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WILD COOT: Father time


Harry Russell

WILD COOT: Father time

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Recently I saw a friend of over 66 years’ acquaintance. His walk that 20 years ago was a spritely stride had slowed to a shuffling gait. Each step was carefully planted as if uncertain of its destination.

When I knew him in those bygone halcyon days, he was a challenge to catch on a soccer field – and mind you, I was like a hare. Now bowed down with father time he marks his footsteps gingerly. The three-feet stride is now a pathetic 12 inches as if balance is a problem.

“How are you old scout?” I hailed him.

“Oh that is you Wild Coot.” He replied after a while, having taken time to focus on me. A period of scrutiny ensued. Then he continued. “Straighten your back old friend. You are not too old to forget that you were a soldier, and a lance corporal at that.”

This took me by surprise. What I was seeing in my friend was really a reflection of my own appearance. I had deluded myself that my back was as straight as a ramrod. Come to think of it, I needed to reassess my gait and try to be the man I was 30 years ago. A vain expectation, although I might try.

Ah well! Have you noticed in people past 70 years of age that time has caught up with us? Most of us suffer from something or the other. The heart is not beating right after 2 550 000 000 beats (no wonder). We try to give it some help by inserting stints or a battery or even a transplant for a younger heart. Additionally, blood pressure is a silent killer and may have the ultimate say.

Then there is sugar. The thing that was so sweet is now taboo. We used to suck, especially cane, until the belly said no more. We would fearlessly rip the peel with our teeth. Now false teeth tell us don’t dare. Even if we peel the cane with a knife, we remember doctor’s orders: “No more sugar or ice cream, no more sweet gateau”. All that sugar that gave us immeasurable pleasure has come back to haunt us. While we still crave sweetness, it has become taboo. Even that little special sweetness comes in fits and drabs like “drainings” of a sweet drink carton.

I almost forgot my friend’s name. I remembered his face although I had not seen it for a few years, but his name eluded me. All of a sudden, there it was. Geoffrey, Geoffrey who? Oh yea, Geoffrey Simms. Memory has not forsaken the Wild Coot. The computer is slow now. It has too much data. It is suffering from “overhang”, just like the debt problem in Barbados.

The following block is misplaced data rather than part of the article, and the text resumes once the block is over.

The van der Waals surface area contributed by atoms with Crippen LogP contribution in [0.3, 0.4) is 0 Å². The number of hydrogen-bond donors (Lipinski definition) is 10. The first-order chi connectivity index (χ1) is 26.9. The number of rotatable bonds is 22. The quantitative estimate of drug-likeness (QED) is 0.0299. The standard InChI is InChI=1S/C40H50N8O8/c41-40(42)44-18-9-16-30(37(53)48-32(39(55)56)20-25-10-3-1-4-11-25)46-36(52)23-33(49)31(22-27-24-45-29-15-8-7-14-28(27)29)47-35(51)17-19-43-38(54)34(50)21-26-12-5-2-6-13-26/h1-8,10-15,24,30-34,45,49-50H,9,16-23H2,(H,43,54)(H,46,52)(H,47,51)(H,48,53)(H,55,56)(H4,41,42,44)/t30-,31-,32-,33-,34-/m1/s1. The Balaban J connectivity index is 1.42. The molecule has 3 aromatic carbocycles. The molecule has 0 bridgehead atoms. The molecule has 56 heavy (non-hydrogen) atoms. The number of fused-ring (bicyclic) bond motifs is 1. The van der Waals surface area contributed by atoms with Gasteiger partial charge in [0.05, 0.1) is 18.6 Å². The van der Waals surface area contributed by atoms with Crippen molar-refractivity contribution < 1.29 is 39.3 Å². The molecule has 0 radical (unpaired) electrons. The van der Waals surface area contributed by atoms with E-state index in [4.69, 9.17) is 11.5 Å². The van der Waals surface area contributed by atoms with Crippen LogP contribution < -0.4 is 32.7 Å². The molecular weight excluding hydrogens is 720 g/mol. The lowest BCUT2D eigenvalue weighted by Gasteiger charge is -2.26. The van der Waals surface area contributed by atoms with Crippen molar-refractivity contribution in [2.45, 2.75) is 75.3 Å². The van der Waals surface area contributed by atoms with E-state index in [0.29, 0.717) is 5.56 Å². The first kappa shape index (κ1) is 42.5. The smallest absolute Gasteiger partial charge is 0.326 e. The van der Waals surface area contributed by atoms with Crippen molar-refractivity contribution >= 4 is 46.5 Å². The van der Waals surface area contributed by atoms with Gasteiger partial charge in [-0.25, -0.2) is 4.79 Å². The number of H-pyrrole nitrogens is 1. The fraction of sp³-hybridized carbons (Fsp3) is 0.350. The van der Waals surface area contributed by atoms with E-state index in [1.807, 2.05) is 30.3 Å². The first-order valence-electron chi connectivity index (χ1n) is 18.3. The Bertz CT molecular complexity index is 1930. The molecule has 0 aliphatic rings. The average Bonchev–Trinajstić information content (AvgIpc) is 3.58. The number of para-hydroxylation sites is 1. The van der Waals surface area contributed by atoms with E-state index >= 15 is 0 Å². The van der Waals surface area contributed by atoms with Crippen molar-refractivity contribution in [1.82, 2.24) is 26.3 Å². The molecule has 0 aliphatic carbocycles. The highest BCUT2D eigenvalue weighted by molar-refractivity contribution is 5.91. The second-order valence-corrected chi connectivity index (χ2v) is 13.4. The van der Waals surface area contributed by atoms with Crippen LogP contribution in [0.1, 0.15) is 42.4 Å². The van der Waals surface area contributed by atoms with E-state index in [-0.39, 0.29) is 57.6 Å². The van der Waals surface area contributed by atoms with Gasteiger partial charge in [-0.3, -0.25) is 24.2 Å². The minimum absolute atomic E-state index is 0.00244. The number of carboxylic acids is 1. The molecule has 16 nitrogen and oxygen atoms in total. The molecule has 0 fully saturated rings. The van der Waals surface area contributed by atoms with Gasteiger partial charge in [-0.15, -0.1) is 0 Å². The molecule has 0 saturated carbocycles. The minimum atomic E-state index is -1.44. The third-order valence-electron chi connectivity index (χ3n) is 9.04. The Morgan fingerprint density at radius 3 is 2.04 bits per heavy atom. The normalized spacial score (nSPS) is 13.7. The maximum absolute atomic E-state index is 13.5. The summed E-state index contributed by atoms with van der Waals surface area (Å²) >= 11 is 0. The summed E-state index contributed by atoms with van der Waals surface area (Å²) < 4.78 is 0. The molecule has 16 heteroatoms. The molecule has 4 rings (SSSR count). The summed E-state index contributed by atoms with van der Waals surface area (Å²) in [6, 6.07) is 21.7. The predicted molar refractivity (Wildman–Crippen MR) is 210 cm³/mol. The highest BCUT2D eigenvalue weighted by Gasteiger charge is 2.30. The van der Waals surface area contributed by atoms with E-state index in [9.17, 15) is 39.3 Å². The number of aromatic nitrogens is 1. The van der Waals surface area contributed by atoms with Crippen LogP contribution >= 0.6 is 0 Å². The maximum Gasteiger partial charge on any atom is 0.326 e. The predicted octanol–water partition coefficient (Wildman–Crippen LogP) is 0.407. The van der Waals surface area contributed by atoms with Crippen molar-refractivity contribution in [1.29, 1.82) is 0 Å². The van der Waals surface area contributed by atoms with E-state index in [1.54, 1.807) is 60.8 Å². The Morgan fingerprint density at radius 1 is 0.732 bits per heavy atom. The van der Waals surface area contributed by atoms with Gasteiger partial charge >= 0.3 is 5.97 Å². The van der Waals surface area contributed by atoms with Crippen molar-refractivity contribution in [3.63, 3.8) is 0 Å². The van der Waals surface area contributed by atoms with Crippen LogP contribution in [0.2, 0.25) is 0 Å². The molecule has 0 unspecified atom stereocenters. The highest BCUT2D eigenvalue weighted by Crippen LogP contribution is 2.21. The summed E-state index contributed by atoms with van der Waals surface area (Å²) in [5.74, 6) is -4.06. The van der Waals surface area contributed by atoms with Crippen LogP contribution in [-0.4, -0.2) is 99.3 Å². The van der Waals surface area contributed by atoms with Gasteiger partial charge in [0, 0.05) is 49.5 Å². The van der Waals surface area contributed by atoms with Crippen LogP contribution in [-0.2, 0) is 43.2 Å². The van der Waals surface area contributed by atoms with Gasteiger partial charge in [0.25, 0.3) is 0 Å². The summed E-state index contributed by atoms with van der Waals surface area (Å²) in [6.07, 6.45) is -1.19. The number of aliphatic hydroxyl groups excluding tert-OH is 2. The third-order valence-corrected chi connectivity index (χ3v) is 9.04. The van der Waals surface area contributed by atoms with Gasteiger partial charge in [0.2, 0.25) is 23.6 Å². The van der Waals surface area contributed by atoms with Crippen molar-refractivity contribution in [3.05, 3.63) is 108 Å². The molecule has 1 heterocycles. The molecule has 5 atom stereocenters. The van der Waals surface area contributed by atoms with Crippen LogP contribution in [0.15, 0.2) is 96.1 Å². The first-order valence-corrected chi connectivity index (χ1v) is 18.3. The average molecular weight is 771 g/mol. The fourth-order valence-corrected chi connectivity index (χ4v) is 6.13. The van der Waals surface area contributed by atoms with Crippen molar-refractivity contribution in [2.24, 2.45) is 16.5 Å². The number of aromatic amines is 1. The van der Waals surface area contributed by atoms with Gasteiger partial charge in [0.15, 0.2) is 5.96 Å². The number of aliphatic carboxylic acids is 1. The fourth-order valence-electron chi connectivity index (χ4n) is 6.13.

My friend came closer, like he was not too sure how to steer the conversation. In a voice that piped and whistled in his sound, he asked: “Wild Coot, who are we to believe, you, the Central Bank or the other bankers? It seems rather idiosyncratic to be likening our economy to that of major world economies. It may be right to insist that ours is both a society and an economy but we cannot follow the example of the others, especially the Trinidadians, in reducing interest rates on savings to next thing to nothing.

“This economy in Barbados was built on savings. The genesis of Republic Bank is the Barbados Savings Bank. Loans are the corollary of savings. Therefore savings must be encouraged down to the small weekly saver. It is not encouraged by the recommendations of the present Trinidad newcomers. In fact, encouraging savings helps to dry up excess spending. Our biggest problem, and one that the bankers will not admit, is how to encourage entrepreneurs, growth and employment. We need to get the bankers to use their skill in promoting meaningful lending, not just cars, mortgages and credit cards (spending). We wait to see what Government will do with the savings for which it proposes to give people 5.5 and 7.75 per cent bonds. Drying up savings to protect the foreign exchange? Today, bankers do not seem to exploit the many benefits of the bill of exchange that is a great lending facility and an alternative security for an overdraft or loan. Bills can be negotiated, discounted, collected, accepted and letters of credit can fit in the mix. Probably too much trouble.”

My friend “steupsed” and walked off.

Try as you may, every Bajan will make sure that Christmas is enjoyable and the Wild Coot wishes it so. Merry Christmas.

 Harry Russell is a banker. Email [email protected]

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